Cropper's Cabin by Jim Thompson

Tags:  crime-fiction,

Jim Thompson sure can be bleak. Cropper’s Cabin takes place in the author’s home state of Oklahoma, in the 1940s or early fifties. Tommy Carver is the son of a mean-spirited, resentful sharecropper who is barely getting by.

Cropper’s Cabin by Jim Thompson

Tom is a bright student in his final year of high school. He’s a favorite of his teachers and of the school principal. His girlfriend, Donna Ontime, is the beautiful daughter of the county’s richest man, a Creek Indian who owns the thousands of acres surrounding Tom’s father’s ten-acre plot.

While Tom is reduced to scrounging food out of the garbage cans at school, Donna drives a Cadillac. The two are truly in love, but Tom can’t let anyone know he’s seeing her. His father envies Donna’s father for his wealth, and hates him for his Indian blood and for preventing him from selling the oil rights to his land.

The senior Carter is the kind of small man who blames everyone else for his problems, who strangles the hopes and spirits of those around him because, if he can’t get ahead, he wants to make sure no one else does either. He is the ruthless and dominating presence in the small home that includes his Tom and his adopted sister, the thoroughly defeated Mary, whose resignation shows in her stooped posture, her inability to look people in the eye. She can’t speak for herself or stand up to anyone because the old man has systematically starved her spirit, beaten down all her hopes and destroyed her self-esteem.

In the first half of the book, Tom begins to see his situation and his father more clearly. He knows he must get away from this place if he wants to have any shot at a decent life. He confronts his father directly about the sins Tom knows the old man has committed–and they are bad ones, so deeply shameful and appalling that the old man is unable to respond with his customary violence.

Tom says this will be his last night in the cabin. Tomorrow he’ll leave for good.

And he does, but not the way he had planned. The old man has one more nasty trick up his sleeve, one last trump card to keep his boy from making anything of himself.

Tom’s life gets a whole lot worse overnight, and then, when the few good people in his life step in to help him, he has to make a wrenching choice: ruin Donna’s life and reputation or die.

Every time you think Tom Carver’s life can’t get worse, it does, and much of his trouble comes from his own decisions, from the bitterness and stubbornness bred into him by years of hardship.

This is one of Thompson’s earlier novels, and it has some rough edges. Carver isn’t quite as eloquent as some of Thompson’s later anti-hero protagonists. There are a few spots in the book where you don’t really know what he’s thinking or feeling because his language is too vague and open-ended.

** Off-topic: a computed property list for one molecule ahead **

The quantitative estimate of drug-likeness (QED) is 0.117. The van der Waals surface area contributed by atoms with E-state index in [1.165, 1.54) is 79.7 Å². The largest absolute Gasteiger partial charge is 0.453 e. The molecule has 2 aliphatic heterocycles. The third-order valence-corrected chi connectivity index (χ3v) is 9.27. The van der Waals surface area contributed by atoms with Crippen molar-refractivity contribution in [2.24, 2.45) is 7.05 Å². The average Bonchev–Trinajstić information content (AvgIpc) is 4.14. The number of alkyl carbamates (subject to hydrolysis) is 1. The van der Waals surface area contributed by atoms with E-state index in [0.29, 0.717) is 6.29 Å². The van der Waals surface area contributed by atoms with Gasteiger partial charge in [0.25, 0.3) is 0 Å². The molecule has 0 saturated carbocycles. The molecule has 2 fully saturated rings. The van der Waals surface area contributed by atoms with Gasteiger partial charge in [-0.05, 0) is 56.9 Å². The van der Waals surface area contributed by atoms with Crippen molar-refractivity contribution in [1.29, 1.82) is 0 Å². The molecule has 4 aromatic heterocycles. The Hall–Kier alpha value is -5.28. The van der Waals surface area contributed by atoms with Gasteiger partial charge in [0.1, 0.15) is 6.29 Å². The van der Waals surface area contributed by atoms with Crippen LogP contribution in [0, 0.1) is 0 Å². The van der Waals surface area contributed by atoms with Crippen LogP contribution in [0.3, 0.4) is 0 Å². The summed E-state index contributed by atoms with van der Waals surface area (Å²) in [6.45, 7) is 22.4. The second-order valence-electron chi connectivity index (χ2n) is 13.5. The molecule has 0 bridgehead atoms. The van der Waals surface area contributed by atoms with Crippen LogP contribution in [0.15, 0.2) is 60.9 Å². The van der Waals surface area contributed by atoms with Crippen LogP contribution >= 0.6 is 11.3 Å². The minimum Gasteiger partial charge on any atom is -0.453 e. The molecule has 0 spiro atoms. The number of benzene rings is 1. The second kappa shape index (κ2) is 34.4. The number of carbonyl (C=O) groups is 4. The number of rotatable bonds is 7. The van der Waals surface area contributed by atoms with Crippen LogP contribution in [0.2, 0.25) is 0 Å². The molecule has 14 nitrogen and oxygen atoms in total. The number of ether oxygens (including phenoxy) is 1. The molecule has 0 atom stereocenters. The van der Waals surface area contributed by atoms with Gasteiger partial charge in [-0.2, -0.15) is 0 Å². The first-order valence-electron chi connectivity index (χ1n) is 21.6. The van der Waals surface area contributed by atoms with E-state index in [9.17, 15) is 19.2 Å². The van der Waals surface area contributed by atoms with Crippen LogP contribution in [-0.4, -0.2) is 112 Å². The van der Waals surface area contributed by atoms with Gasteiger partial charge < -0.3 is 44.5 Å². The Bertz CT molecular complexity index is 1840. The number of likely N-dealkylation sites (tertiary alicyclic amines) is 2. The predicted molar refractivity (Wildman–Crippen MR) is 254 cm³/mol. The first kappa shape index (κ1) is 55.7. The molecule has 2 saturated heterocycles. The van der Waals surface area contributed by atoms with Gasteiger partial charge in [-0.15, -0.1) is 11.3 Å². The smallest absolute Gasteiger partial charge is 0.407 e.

The heart of this story is the battle going on inside of Tom Carver. While his home life has been a catalog of privation, violence, cruelty, falsehood, manipulation, and abuse, the few good people in his life have recognized and responded to the goodness in him.

While the bad has been driven into him relentlessly, the good comes only here and there. Flashes of kindness and respect, gestures of goodwill, affection and dignity show up in his life like tiny stars in an infinite, fathomless sky of black.

Which force will gain the upper hand? Tom himself doesn’t know.

Toward the end of the book, as makes his way across a dark November field, bent on revenge, he reflects:

I’d always liked the fall of the year, better even than the spring. I know it seems like a dead season to some people, with the green things gone or going and the land hard and tired-looking and birds kind of quiet and soft-singing. But it’s never seemed that way to me at all. Me, well, I’ve never really felt that the green is gone. It’s there, right in the fields it came out of, and it’ll be right there when spring comes again, all rested and shined up prettier than ever.

The land, now, well I’ll tell you about that. It’s done a good job, as good as it was able to, anyway, and it’s got a right to look tired. It’d be pretty upsetting if it looked any other way. Yes, and the hardness is all right, too. It’s been through something pretty hard, and some of that hardness was bound to rub off. And sometimes a frown sets a lot better with you than a smile. Something that’s taken a beating, you don’t want to see it laugh. And just because it’s stopped laughing doesn’t mean it’ll never laugh again.

He’s describing himself, though he doesn’t know it at the time, and neither does the reader.

In all of Thompson’s crime novels, as in Greek tragedy, character is destiny. Most of his protagonists wind up in graves they’ve made themselves, through stubbornness, pride, arrogance, spitefulness and hubris. This is one of the few that doesn’t end in absolute darkness. As hard as the land looks, the green is still in it, waiting only for its season to return.